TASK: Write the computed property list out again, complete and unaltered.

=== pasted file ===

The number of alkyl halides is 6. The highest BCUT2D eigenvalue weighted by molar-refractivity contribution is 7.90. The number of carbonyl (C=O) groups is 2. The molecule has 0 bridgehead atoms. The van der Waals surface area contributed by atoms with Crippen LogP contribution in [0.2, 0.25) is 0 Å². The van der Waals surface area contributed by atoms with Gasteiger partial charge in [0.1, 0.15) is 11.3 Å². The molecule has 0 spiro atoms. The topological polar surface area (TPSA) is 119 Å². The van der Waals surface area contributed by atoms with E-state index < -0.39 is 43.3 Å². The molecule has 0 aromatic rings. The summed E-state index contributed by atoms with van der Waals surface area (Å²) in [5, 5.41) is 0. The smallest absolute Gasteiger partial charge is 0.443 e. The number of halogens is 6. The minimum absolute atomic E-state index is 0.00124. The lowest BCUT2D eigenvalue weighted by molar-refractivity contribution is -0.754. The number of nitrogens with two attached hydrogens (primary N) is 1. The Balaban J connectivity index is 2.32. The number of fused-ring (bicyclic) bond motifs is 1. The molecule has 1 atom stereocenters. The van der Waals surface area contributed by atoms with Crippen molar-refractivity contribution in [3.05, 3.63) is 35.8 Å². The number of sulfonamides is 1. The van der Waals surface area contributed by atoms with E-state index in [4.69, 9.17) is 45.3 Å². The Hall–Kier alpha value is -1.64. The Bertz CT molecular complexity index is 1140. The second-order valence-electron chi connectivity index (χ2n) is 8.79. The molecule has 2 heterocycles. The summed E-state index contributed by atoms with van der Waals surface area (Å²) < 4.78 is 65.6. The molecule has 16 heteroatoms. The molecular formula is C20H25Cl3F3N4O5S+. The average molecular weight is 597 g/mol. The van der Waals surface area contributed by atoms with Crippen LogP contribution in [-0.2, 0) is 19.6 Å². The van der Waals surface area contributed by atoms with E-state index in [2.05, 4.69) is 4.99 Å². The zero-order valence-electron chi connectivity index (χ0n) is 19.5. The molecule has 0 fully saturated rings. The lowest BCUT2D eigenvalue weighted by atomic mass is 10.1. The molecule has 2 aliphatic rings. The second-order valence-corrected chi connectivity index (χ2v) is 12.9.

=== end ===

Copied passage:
The number of alkyl halides is 6. The highest BCUT2D eigenvalue weighted by molar-refractivity contribution is 7.90. The number of carbonyl (C=O) groups is 2. The molecule has 0 bridgehead atoms. The van der Waals surface area contributed by atoms with Crippen LogP contribution in [0.2, 0.25) is 0 Å². The van der Waals surface area contributed by atoms with Gasteiger partial charge in [0.1, 0.15) is 11.3 Å². The molecule has 0 spiro atoms. The topological polar surface area (TPSA) is 119 Å². The van der Waals surface area contributed by atoms with E-state index < -0.39 is 43.3 Å². The molecule has 0 aromatic rings. The summed E-state index contributed by atoms with van der Waals surface area (Å²) in [5, 5.41) is 0. The smallest absolute Gasteiger partial charge is 0.443 e. The number of halogens is 6. The minimum absolute atomic E-state index is 0.00124. The lowest BCUT2D eigenvalue weighted by molar-refractivity contribution is -0.754. The number of nitrogens with two attached hydrogens (primary N) is 1. The Balaban J connectivity index is 2.32. The number of fused-ring (bicyclic) bond motifs is 1. The molecule has 1 atom stereocenters. The van der Waals surface area contributed by atoms with Crippen molar-refractivity contribution in [3.05, 3.63) is 35.8 Å². The number of sulfonamides is 1. The van der Waals surface area contributed by atoms with E-state index in [4.69, 9.17) is 45.3 Å². The Hall–Kier alpha value is -1.64. The Bertz CT molecular complexity index is 1140. The second-order valence-electron chi connectivity index (χ2n) is 8.79. The molecule has 2 heterocycles. The summed E-state index contributed by atoms with van der Waals surface area (Å²) < 4.78 is 65.6. The molecule has 16 heteroatoms. The molecular formula is C20H25Cl3F3N4O5S+. The average molecular weight is 597 g/mol. The van der Waals surface area contributed by atoms with Crippen LogP contribution in [-0.2, 0) is 19.6 Å². The van der Waals surface area contributed by atoms with E-state index in [2.05, 4.69) is 4.99 Å². The zero-order valence-electron chi connectivity index (χ0n) is 19.5. The molecule has 0 fully saturated rings. The lowest BCUT2D eigenvalue weighted by atomic mass is 10.1. The molecule has 2 aliphatic rings. The second-order valence-corrected chi connectivity index (χ2v) is 12.9.